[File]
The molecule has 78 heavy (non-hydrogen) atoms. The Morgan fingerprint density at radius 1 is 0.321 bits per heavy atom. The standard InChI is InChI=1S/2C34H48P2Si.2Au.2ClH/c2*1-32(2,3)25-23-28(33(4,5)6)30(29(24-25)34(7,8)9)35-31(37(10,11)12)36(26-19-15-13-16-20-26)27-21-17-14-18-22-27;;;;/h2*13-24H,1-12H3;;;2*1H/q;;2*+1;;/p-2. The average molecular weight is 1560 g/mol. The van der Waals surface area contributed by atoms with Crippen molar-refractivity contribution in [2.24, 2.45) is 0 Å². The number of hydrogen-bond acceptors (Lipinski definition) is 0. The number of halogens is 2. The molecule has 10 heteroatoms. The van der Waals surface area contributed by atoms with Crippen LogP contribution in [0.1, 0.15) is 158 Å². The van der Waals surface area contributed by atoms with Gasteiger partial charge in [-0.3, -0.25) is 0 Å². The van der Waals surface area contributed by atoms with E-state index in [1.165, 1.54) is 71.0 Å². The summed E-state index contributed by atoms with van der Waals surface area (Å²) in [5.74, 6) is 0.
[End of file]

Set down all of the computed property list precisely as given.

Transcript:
The molecule has 78 heavy (non-hydrogen) atoms. The Morgan fingerprint density at radius 1 is 0.321 bits per heavy atom. The standard InChI is InChI=1S/2C34H48P2Si.2Au.2ClH/c2*1-32(2,3)25-23-28(33(4,5)6)30(29(24-25)34(7,8)9)35-31(37(10,11)12)36(26-19-15-13-16-20-26)27-21-17-14-18-22-27;;;;/h2*13-24H,1-12H3;;;2*1H/q;;2*+1;;/p-2. The average molecular weight is 1560 g/mol. The van der Waals surface area contributed by atoms with Crippen molar-refractivity contribution in [2.24, 2.45) is 0 Å². The number of hydrogen-bond acceptors (Lipinski definition) is 0. The number of halogens is 2. The molecule has 10 heteroatoms. The van der Waals surface area contributed by atoms with Crippen LogP contribution in [0.1, 0.15) is 158 Å². The van der Waals surface area contributed by atoms with Gasteiger partial charge in [-0.3, -0.25) is 0 Å². The van der Waals surface area contributed by atoms with E-state index in [1.165, 1.54) is 71.0 Å². The summed E-state index contributed by atoms with van der Waals surface area (Å²) in [5.74, 6) is 0.